“Would it fit!?” Yelled Jade, cramming my bags into the side of her jeep in her t-shirt and open jeans. “It’ll be fine!” I yelled back, worrying that Jade wouldn’t get hypothermic, I gave the back of my bike a little extra push. Finally someone that wanted to help me with a ride, went through my mind, and I don’t want it to not work.
I hoped that I could cycle the part from Sharon’s cabin along the Elliot Highway to Fairbanks, but my tire went flat again. Something was really not ok and I wanted to fix it as soon as possible in Fairbanks.
Jade was cheerful. “What are you doing out here on your bike?” she said, chuckling constantly. “I’m going to write a book about all the special people I met in Alaska, you have to be in it,” she continued enthusiastically. Jade is in her early twenties and came to Alaska two years ago with her boyfriend Logan to build a log cabin in the outdoors. With some help from local residents, the cabin is now up, the rest went somewhat different than expected and Logan is now her ex-boyfriend and Jade will fly back to Virginia in two weeks.
I asked Jade to drop me off at Walmart for a quick fix and then I would cycle to a specialized bike shop a little further east in Fairbanks. Logan also happened to be at the Walmart and we had a cup of coffee while he explained that he was going on a deployment to the north of Finland. They were very sweet and the conversation was pleasant and to keep it that way I didn’t ask them about what exactly went wrong in their Alaskan adventure. They walked with me in the Walmart for a while, helpful in my search for what I needed to be able to do the fix. Too bad it doesn’t work out for them, they are so sweet and seem to fit together so well, were my last thoughts before our ways separated.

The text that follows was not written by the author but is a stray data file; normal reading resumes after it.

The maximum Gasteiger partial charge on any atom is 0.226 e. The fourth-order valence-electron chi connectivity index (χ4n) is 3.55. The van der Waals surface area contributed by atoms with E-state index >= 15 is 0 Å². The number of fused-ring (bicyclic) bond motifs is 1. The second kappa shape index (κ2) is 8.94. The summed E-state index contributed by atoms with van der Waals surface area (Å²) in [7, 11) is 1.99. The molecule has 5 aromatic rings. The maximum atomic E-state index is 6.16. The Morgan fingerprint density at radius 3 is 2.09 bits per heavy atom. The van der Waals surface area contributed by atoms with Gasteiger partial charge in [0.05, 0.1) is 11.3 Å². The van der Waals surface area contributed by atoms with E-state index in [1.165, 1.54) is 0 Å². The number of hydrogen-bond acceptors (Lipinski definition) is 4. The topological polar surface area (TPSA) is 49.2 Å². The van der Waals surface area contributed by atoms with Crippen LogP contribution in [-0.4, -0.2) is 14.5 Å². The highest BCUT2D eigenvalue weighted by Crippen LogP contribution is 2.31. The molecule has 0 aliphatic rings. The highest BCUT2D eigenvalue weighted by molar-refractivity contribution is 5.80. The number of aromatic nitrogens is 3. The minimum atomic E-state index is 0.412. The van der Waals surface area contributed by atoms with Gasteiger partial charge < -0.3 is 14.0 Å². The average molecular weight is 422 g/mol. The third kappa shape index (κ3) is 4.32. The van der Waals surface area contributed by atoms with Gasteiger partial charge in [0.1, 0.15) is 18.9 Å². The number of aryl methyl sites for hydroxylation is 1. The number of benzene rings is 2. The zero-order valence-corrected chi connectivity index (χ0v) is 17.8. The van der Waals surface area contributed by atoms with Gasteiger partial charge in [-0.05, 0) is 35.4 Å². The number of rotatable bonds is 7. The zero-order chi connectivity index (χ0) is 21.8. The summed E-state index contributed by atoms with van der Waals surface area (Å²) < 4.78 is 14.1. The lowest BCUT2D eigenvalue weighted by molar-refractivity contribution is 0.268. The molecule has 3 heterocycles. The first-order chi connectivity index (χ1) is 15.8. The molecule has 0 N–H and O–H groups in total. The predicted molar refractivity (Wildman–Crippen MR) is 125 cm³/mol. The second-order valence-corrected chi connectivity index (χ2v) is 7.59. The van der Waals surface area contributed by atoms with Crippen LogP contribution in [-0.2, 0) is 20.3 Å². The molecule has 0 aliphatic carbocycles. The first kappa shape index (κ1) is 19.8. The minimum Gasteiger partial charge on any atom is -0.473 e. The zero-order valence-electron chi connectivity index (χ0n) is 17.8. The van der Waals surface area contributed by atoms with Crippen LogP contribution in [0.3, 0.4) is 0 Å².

It was two days getting my equipment ready after the frigid start in average -30°C on the Dalton Highway. I also wanted to buy enough food for the trip of a 1000 kilometers from Fairbanks to Whitehorse in Canada. There was no time to lose because the temperature would be perfect the coming week, it didn’t get colder than -20°C in most places. That seems cold, but as long as the temperature is not colder than -25°C, cycling and camping works fine for me.
There was quite a bit to be fixed. To start like this in this extreme cold was, for me as a professional amateur, so hard that my head just wasn’t sharp. I really needed to get into my routine, to get used to the environment. The cold and mountains were immediately so confronting that it regularly exhausted me, took away my appetite and due to too little food I was simply not sharp anymore. A lot of things were not going well. I had left my camera bag with spare battery lying around during a photo with the self-timer. When I lit my burner I almost set my tent on fire and there were now two burn holes in it. My ski goggles had slipped off my handlebars during a mini break on a windy afternoon. At that moment I was so tired and upset that in a hopeless mood I stopped a jeep with Asian tourists on their way to the Arctic Circle point. They looked at me a bit glazed for the whole appearance and of course never came back with the ski goggles. Even though the goggles were an essential item in my kit, I noticed that the exhaustion at the end of a day really had a big impact on how I emotionally dealt with adversity. I made something reasonably small and solvable extremely large in my head, while it was really going to be okay. Keep moving was my motto, but not wanting to gnaw on frozen energy bars caused great damage to my moral.